After a World Championships run which included taking out the 10th and eighth seeds, England’s Chris Langridge, along with partner Marcus Ellis, can now take some time to reflect on their superb performances in the Istora last week.
The world number 26 pair looked strong throughout the week at the BWF World Championships.
They eventually fell to home favourites Mohammad Ahsan and Hendra Setiawan, the 2013 and now also 2015 world champions, at the quarter-final stage on Friday in Indonesia.
Here, Chris reflects on the journey leading up to the championships as well as what impact their performances had on Olympic qualifying…
“The preparation and build up for the BWF World Championships went well; personally I think this actually stemmed from the Europeans last year.
The plan differs when we have a build up to a major championships and last year for the Europeans was the first time I felt that we got this correct.
The balance is quite hard to make sure you feel fresh to travel and compete but also sharp and confident and that you have done enough to feel grooved.
The time frame was good and we even managed to squeeze in a very short holiday five weeks before the World Championships to come back feeling refreshed and mentally focused.
The coaches managed to negotiate a training camp with the Danes at their national centre for us. It mainly consisted of match play with their top pairs, one of which we beat in the last 16 of the championships . It was a very gruelling week as we played up to six sets some days, but it gave us that experience and confidence to know that we could compete with all their pairs. I think this was definitely a contributing factor to our win in the last 16 match.
On our return from the training camp, we then had personalised training from our training partners, so a big thanks to all of them because without their world-class feeding we could not have achieved the results we did.
The draw for Indonesia was neither good nor bad, it was simply a number of good pairs that stood in our way of a medal. I knew that if we had the correct game plan and played well we could do very well against anyone.
The first really tough game we had was against the top Chinese Taipei pair. We did a great deal of video on them and it did help having played them before. The analysis we did worked perfectly and although the first set was exceptionally close, the second set went almost exactly to plan. This was our second win within a few months against a world top 10 pair, which gave us the confidence to really believe we could do well in Indonesia.
The next round against the Danes was a long and gruelling match (1 hour, 29minutes). Although we led the whole of the third set, it got very close at the end of the third and thankfully our nerve held out better than theirs. Once we won that match reality hit home that just one more game and we had a medal and this was the big goal before the tournament began. The one problem was we had 10,000 Indonesian fans and one of the best pairs in the world to overcome.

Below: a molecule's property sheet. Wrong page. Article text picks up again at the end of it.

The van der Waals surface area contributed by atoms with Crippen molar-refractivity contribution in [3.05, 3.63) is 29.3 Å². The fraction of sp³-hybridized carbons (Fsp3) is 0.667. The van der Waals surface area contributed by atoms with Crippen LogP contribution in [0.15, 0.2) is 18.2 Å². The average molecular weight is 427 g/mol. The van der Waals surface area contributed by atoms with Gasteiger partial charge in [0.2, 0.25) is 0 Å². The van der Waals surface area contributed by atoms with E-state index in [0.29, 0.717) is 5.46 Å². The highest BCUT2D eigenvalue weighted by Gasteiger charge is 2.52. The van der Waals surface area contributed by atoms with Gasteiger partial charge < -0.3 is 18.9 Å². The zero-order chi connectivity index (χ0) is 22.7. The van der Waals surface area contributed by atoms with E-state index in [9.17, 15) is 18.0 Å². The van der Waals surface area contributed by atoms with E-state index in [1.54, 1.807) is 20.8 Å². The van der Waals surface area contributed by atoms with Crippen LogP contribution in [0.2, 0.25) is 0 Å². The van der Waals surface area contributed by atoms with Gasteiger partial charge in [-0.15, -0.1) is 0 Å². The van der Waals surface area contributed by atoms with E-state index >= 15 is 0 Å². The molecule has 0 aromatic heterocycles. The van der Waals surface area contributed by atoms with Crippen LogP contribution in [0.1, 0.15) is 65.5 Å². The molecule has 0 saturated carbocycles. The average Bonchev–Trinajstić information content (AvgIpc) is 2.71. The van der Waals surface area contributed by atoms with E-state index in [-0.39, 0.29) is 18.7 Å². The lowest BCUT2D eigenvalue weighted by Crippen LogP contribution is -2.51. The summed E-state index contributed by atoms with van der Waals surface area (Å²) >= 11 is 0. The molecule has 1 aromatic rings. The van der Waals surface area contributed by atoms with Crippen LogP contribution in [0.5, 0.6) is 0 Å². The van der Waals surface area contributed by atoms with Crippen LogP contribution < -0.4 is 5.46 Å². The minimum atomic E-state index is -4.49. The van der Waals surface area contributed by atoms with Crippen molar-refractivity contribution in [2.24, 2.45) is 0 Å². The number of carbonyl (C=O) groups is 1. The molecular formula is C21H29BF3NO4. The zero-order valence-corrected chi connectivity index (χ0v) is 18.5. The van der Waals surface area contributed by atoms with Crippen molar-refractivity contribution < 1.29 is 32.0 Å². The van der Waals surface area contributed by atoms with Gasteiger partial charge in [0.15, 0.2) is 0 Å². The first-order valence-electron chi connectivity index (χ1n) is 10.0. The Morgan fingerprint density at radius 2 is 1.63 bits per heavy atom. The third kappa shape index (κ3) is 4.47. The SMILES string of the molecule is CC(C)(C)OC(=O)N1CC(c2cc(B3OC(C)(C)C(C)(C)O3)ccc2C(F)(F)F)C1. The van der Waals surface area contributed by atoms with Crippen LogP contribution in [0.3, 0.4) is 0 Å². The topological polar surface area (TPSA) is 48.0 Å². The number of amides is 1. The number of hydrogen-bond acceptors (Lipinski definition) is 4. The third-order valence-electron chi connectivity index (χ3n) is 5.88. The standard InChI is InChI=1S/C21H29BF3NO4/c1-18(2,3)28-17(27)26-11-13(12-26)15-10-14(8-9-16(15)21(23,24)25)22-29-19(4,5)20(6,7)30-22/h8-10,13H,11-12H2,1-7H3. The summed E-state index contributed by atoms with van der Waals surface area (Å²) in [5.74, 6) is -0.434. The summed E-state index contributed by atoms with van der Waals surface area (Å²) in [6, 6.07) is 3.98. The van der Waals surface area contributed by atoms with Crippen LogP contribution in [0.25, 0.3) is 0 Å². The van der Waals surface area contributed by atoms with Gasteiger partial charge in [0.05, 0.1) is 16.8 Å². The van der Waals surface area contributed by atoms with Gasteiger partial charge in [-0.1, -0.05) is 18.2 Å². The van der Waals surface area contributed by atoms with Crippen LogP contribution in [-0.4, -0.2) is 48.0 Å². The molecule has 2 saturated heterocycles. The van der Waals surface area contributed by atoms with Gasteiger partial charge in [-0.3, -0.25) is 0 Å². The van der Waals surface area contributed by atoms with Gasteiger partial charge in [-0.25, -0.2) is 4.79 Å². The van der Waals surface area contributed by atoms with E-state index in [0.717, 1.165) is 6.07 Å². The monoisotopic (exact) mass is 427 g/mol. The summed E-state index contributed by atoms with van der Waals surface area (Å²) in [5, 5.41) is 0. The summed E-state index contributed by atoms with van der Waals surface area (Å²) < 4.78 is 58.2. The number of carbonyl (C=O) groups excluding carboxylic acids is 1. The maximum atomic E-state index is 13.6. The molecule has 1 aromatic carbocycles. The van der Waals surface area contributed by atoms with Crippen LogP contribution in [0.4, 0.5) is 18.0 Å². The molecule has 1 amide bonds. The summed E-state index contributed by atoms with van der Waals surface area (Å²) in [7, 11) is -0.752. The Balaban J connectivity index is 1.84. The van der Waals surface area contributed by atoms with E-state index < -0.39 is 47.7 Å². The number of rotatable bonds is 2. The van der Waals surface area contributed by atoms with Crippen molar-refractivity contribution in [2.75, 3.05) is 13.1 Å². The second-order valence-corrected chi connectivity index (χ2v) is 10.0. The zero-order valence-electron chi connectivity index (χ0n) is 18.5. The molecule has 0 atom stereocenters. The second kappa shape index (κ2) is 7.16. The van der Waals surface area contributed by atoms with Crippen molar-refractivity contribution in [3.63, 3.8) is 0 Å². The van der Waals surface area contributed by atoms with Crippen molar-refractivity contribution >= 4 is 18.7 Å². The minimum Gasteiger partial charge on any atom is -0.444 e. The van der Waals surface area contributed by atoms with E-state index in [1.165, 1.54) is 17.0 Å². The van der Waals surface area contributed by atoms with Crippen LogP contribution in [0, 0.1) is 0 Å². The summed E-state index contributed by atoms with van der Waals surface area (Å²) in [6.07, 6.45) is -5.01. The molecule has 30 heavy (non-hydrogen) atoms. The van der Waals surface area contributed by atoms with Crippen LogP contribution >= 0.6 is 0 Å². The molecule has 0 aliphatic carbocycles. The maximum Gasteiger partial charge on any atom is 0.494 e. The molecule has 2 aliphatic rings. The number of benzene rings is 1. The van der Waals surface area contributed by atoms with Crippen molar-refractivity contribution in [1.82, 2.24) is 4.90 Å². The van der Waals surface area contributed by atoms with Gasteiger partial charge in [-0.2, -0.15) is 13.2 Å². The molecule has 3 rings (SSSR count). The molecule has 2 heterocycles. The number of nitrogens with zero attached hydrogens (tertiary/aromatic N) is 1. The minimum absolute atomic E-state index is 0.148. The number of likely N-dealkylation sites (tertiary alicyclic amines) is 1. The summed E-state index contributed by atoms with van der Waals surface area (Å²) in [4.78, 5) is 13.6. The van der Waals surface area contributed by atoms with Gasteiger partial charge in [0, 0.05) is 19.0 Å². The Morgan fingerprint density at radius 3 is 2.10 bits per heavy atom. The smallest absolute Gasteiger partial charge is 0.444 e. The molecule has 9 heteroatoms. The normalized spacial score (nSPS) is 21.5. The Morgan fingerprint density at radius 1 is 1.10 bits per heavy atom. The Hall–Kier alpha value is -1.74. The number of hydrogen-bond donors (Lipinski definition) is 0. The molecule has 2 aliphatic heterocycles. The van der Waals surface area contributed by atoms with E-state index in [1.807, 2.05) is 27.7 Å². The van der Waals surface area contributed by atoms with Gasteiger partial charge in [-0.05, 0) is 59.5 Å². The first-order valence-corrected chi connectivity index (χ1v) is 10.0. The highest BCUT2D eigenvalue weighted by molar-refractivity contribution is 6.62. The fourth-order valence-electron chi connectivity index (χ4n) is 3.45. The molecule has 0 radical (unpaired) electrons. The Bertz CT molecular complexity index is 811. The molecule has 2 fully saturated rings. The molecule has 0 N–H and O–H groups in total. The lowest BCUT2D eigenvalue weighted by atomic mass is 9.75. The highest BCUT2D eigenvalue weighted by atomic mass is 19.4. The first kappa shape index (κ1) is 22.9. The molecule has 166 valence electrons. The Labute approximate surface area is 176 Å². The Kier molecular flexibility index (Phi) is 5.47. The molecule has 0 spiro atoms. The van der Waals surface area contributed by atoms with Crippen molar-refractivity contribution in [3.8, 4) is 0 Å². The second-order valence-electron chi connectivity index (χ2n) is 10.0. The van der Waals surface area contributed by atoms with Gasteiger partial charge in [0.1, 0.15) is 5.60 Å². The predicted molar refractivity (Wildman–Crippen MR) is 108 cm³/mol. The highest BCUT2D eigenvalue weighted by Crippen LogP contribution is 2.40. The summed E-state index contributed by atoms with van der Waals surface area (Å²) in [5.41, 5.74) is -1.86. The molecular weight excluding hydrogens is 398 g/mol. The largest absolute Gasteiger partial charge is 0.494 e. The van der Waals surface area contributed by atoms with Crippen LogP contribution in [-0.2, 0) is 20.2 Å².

Then, the thing we feared most happened around late morning on the day we played - we both started to feel ill. Most of the team had battled this throughout the week, with almost everyone at some point struggling with something. We fought as hard as we could and did everything we could to be ready for the match but on the day they were better than us.
If we could have just taken the match to three sets, which we really should have being 20-17 up, it could have been a slightly different story. We were gutted coming off court after that match, both feeling really down as we knew it was such a great chance to write our names into the history books.
The atmosphere in the Istora is almost impossible to describe as there is nowhere in the world that comes even close. The Indonesians are shouting and making an incredible noise even in the warm-up; the passion they have for badminton is truly inspiring. The only way I can try to describe it would be comparing it to teenage girls at a boy band concert, but the Indonesians are even louder than that! The fan culture they have is such that they will do everything they can for the person/partnership they want to win, so they will all happily boo the opponent and cheer on their favourite – this even happens mid-rally!
Massive thank you to everyone for the support over the last week and the whole team at Mk over the last month!#believe— Chris Langridge (@C_Langridge) August 15, 2015
The result from the World Championships puts us in a good position for qualifying for Rio as the points that we gained are good. However, we now need to continue with the momentum that we have. It must inspire us to train harder and feel that the goals we have set are reachable; that we can compete and beat the top guys out there. I truly feel half the battle is believing and then the other half is playing well, you need both to be in alignment to achieve success.
The remainder of the year is quite busy for Marcus and I as we must continue the hunt for Olympic qualification points. The next trip we have is in roughly three weeks to Japan and Korea for Superseries events, then many tournaments follow.
Thankfully we have a stint where we stay in Europe for a few months which is a real blessing as we have been travelling across the whole world as of late.”
Watch all the world's best players at the YONEX All England Open Badminton Championships, 8-13 March 2016.
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The English Nationals make a welcome return to Wycombe Leisure Centre this August Bank Holiday - and with tickets from £6 now on sale, bumper crowds are anticipated again.
Following Baroness Tanni Grey-Thompson’s Duty of Care in Sport Review, Badminton England is pleased to announce the publication of its Duty of Care Statement.